Russian President Vladimir Putin visited the field Monday, skipping the 72nd U.N. General Assembly in favor of the military exercises held jointly with Belarus. The muscle-flexing, which began Thursday, highlights the lethality of a fighting force that has taken a crash course of reforms and upgrades over the last decade.
In response, U.S. fighter jets in Lithuania have been scrambling nearly daily to inspect Russian activity over the Baltic Sea.
"It gets your blood pumping," U.S. Air Force Lt. Col. Clinton Guenther, commander of a beefed-up NATO deployment of fighters in the Baltic country, said of the scrambling.
The Zapad war games — the word means "West" in Russian — focus on a hostile imaginary country called Veishnoria, which resembles a slice of the western part of Belarus with the biggest Catholic population and the highest prevalence of the Belarusan language. Veishnoria, along with two imaginary allies that appear to be stand-ins for the Baltics, attempts regime change in the Belarusan capital, Minsk, then foments separatism in parts of Belarus.
The Baltic countries that would be on the front lines of any potential Western conflict with Russia say that the exercises are only nominally about separatism and are mainlyintended to leave them rattled.
"Russia is still trying to demonstrate force and aggression in its relations to its neighbors," Lithuanian President Dalia Grybauskaite said in an interview.
But deployments this year of about 4,000 NATO troops across the Baltics and Poland leave the region far more confident that Russia will hold back from direct military confrontation, she said.
"We are prepared as never before. It's incomparable with 2009 or 2013," the years of the other most recent Western-facing exercises, she said. NATO deployed troops and further bolstered its military presence in the region after Moscow annexed Crimea from Ukraine in 2014.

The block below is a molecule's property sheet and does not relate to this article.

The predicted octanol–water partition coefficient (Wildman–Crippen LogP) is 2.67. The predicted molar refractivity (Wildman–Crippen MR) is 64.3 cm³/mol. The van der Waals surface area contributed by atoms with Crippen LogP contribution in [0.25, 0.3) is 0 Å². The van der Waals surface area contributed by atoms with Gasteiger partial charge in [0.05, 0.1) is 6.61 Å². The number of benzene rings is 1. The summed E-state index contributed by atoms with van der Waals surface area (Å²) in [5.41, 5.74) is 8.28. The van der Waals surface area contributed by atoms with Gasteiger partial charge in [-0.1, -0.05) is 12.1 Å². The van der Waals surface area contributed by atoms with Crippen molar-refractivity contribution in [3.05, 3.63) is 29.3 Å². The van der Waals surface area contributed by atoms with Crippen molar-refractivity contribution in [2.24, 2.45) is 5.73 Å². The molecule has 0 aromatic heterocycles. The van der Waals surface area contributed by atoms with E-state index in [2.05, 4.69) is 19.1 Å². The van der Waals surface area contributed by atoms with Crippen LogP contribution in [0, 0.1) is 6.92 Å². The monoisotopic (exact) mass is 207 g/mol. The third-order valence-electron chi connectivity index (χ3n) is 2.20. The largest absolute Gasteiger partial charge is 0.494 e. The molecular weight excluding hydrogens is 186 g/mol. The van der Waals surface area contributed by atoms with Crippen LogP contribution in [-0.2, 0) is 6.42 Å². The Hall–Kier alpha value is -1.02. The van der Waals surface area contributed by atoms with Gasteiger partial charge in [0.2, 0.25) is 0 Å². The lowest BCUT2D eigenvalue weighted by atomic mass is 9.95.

Moscow has insisted that the exercises would rehearse a strictly defensive scenario and involve no more than 12,700 troops, just below the level that would require Russia to allow NATO observers under an international agreement. NATO leaders have said that the exercise may actually involve up to 100,000 troops.
For Russia, the exercises are a chance to exhibit the new strength of its military, which has undergone a decade-long modernization and deeply desires to shed its reputation as the creaky, inefficient successor of the Soviet Red Army. Military officials sought to show the success of the exercises despite the adverse weather conditions.
Putin arrived by helicopter at the Luzhsky military training range on Monday afternoon to observe the exercises. He did not give public statements, but let Russia's guns speak for him. If the yearly parade of Russian missiles and tanks on Victory Day in Red Square is a moment for pomp and circumstance, the Zapad war games are supposed to display the efficiency and strength of the renewed, and battle-tested, Russian military.